Blue Is the New Black

Blue Is the New Black

Most Americans are familiar with the grainy images of our nation’s Civil Rights struggles. But behind the pictures of Rosa Parks on the bus and lunch counter sit-ins was something more profound than a seat on a bus or at a restaurant.

Voter Suppression Is Still With Us

Editor’s note: Deirdre Roney (Harvard Law ’87) began volunteering for Common Cause after the 2016 election. She lives in Los Angeles, CA, where she has enjoyed a 30-year career as an activist, philanthropist, writer, and artist.

Most Americans are familiar with the grainy images of our nation’s Civil Rights struggles: Rosa Parks, defiantly seated near the front of the bus; African-Americans sitting at lunch counters, linking arms, singing, and being blasted by fire hoses.

Behind it all was something more profound than a seat on a bus or at a restaurant counter. “We all understood that this was not about the right to eat sandwiches but about the right to vote. Everything we ultimately did was about the right to vote,” Rep. John Lewis, a hero of the Civil Rights Movement,  has said.

Hispanics and Native Americans have also had their votes excluded and diluted since at least the 1960s. Beginning in 1965, the Voting Rights Act, specifically Section 5, was the main tool progressive government officials and activists used to protect and advance access to the voting booth. Chief Justice John Roberts and four of his colleagues on the Supreme Court struck down Section 5 in Shelby County v. Holder, saying it was no longer necessary. Voter exclusion and suppression laws quickly arose after Roberts declared systemic prejudice a thing of the past.

Today, urbanites, the elderly, the impoverished, students, and people of color are targeted for voter exclusion. What do these groups have in common? They tend to vote Blue. What can we do to preserve the Constitutional mandate of one person one vote? We can learn from the proud history of African-Americans, Native Americans and Hispanics.  They secured their voting rights in the second half of the 20th Century. Then, the federal government and federal courts were on the right side of history; albeit slowly and in fits and starts, they compelled states to comply with the Constitution.

Unfortunately, today, most in the majority party in Congress, the Executive Branch and the majority of the Supreme Court support state legislatures that target the rights of those who tend to vote Blue.

Daunting as that is, we are not in a uniquely difficult position. Since our nation’s inception, powerful men have sought to limit the vote to those most likely to support the status quo, because the status quo benefits these same powerful men. Their strategy has been twofold. First, restrict the vote to themselves and those whom they believe they can persuade or deceive into supporting them. Second, to withhold the vote from everyone else.

How is this accomplished? Voter manipulation and suppression are carefully hidden by code phrases and Orwellian terms (extreme vetting, Obamacare, family values, real Americans, law and order, states’ rights, justice is colorblind). False arguments are aggressively advanced in the media (massive voter fraud requires byzantine voter identification measures; early and accessible voting encourages illegal voting). The Supreme Court has helped these efforts by unleashing the overwhelming forces of dark money upon our elections and has upheld the right of the powerful to hide their identities and their goals through various corporate and/or tax-exempt disguises (See Citizens United v. FEC, McCutcheon v. FEC).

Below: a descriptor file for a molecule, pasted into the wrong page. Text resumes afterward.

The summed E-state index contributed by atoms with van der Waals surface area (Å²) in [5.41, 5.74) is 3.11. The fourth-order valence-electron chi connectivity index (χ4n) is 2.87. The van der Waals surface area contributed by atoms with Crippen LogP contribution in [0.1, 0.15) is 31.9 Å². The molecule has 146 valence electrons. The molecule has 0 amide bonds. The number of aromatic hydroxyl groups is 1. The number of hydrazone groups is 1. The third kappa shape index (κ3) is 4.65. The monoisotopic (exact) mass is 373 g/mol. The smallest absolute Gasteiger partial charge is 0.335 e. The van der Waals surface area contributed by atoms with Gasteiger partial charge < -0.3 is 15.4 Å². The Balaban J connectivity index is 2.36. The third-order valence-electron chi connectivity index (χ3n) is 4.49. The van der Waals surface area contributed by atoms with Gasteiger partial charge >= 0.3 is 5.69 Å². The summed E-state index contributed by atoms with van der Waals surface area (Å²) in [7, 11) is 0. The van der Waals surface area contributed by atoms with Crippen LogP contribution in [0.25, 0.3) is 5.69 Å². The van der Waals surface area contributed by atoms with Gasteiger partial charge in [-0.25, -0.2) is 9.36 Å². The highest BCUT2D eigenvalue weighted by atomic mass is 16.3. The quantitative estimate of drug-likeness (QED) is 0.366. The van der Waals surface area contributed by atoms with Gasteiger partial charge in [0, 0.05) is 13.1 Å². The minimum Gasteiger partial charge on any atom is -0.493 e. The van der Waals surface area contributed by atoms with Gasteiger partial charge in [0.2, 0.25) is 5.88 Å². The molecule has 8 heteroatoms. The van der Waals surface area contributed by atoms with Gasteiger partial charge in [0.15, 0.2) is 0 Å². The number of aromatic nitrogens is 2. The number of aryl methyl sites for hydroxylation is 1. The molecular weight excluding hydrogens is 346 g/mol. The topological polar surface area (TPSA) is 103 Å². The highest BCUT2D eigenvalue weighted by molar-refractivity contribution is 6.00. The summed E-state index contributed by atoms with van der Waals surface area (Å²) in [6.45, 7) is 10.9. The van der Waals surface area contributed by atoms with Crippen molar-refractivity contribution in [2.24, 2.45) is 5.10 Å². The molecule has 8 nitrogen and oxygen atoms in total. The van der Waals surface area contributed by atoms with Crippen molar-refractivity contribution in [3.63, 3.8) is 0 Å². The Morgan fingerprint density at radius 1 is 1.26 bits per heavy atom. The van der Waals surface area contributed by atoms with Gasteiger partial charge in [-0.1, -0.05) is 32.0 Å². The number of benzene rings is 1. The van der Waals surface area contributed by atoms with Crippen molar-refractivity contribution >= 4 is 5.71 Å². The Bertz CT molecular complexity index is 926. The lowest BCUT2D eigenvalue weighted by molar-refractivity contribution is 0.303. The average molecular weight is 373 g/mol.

Defenders of the vote are not helpless. Historically, civil rights leaders organized diverse, peaceful protests marked by singing, marching, speechifying and civil disobedience. They strategically used the courts in jurisdictions where they believed they would receive a fair hearing. They pressured and cooperated with political leaders. They hosted fundraisers with respected public figures. They conducted and disseminated research documenting systematic voter exclusion, suppression, and dilution. Armies of volunteers registered voters, monitored polling places, and helped enforce voting laws. They worked with states that respected voter rights to create model systems that put repressive states to shame, pressuring them to change.

Today, activists continue to use these tools as well as the double-edged sword of social media technology. Additionally, we’ve learned from the LGBTQ movement about personalizing and emotionalizing the impacts of repression so those who seek to exclude Blue voters out of ignorance, fear and hate can begin to feel safe and connected to their fellow citizens.

Too many of those in power are carrying out sophisticated, well-funded efforts to significantly restrict Blue-leaning voters’ rights in ways that are damaging our nation. In 1901, African-American icon Booker T. Washington said that the “solution of the political end of our race problem will be… to change the law bearing upon the [voting] franchise to make the law apply with absolute honesty, and without opportunity for double dealing or evasion, to both races alike. Any other course… will be, like slavery, a sin that at some time we shall have to pay for.” Today, Blue is the new Black;  the sooner we understand that the sooner we can successfully rise to protect the rights of all Americans to vote.

For more information on voter suppression, check out these books and websites:

“Give Us The Ballot,” by Ari Berman

“The Best Democracy Money Can Buy,” by Greg Palast

“Ratf**ked,” by David Daley

“Up From Slavery,” by Booker T. Washington –